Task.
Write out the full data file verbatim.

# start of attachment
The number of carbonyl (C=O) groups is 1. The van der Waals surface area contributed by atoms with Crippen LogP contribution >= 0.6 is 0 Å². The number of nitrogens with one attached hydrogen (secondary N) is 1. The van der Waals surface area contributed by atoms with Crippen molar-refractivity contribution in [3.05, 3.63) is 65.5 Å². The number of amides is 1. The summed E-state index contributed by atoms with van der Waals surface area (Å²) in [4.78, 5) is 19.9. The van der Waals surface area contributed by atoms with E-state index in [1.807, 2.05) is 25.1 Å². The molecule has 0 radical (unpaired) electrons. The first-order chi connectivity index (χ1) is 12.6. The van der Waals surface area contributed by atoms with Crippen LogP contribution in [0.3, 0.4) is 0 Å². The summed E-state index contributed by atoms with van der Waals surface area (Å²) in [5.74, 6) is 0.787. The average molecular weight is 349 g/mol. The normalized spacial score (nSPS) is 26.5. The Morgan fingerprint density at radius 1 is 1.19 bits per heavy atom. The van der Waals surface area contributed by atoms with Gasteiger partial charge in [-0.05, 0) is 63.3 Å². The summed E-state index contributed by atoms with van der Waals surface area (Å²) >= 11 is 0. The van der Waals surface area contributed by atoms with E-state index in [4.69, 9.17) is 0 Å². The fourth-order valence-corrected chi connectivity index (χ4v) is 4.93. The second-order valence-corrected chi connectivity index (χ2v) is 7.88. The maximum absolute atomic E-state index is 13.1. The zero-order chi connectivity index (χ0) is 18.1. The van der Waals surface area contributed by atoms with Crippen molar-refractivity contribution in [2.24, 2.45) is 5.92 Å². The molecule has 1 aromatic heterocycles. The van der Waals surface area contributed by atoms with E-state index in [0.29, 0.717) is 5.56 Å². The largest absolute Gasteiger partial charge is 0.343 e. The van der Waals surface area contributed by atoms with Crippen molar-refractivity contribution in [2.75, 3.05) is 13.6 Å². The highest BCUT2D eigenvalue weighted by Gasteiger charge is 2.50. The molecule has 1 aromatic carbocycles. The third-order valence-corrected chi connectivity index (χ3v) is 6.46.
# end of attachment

The number of carbonyl (C=O) groups is 1. The van der Waals surface area contributed by atoms with Crippen LogP contribution >= 0.6 is 0 Å². The number of nitrogens with one attached hydrogen (secondary N) is 1. The van der Waals surface area contributed by atoms with Crippen molar-refractivity contribution in [3.05, 3.63) is 65.5 Å². The number of amides is 1. The summed E-state index contributed by atoms with van der Waals surface area (Å²) in [4.78, 5) is 19.9. The van der Waals surface area contributed by atoms with E-state index in [1.807, 2.05) is 25.1 Å². The molecule has 0 radical (unpaired) electrons. The first-order chi connectivity index (χ1) is 12.6. The van der Waals surface area contributed by atoms with Crippen LogP contribution in [0.3, 0.4) is 0 Å². The summed E-state index contributed by atoms with van der Waals surface area (Å²) in [5.74, 6) is 0.787. The average molecular weight is 349 g/mol. The normalized spacial score (nSPS) is 26.5. The Morgan fingerprint density at radius 1 is 1.19 bits per heavy atom. The van der Waals surface area contributed by atoms with Gasteiger partial charge in [-0.05, 0) is 63.3 Å². The summed E-state index contributed by atoms with van der Waals surface area (Å²) >= 11 is 0. The van der Waals surface area contributed by atoms with E-state index in [4.69, 9.17) is 0 Å². The fourth-order valence-corrected chi connectivity index (χ4v) is 4.93. The second-order valence-corrected chi connectivity index (χ2v) is 7.88. The maximum absolute atomic E-state index is 13.1. The zero-order chi connectivity index (χ0) is 18.1. The van der Waals surface area contributed by atoms with Crippen molar-refractivity contribution in [2.24, 2.45) is 5.92 Å². The molecule has 1 aromatic heterocycles. The van der Waals surface area contributed by atoms with E-state index in [0.29, 0.717) is 5.56 Å². The largest absolute Gasteiger partial charge is 0.343 e. The van der Waals surface area contributed by atoms with Crippen molar-refractivity contribution in [2.75, 3.05) is 13.6 Å². The highest BCUT2D eigenvalue weighted by Gasteiger charge is 2.50. The molecule has 1 aromatic carbocycles. The third-order valence-corrected chi connectivity index (χ3v) is 6.46.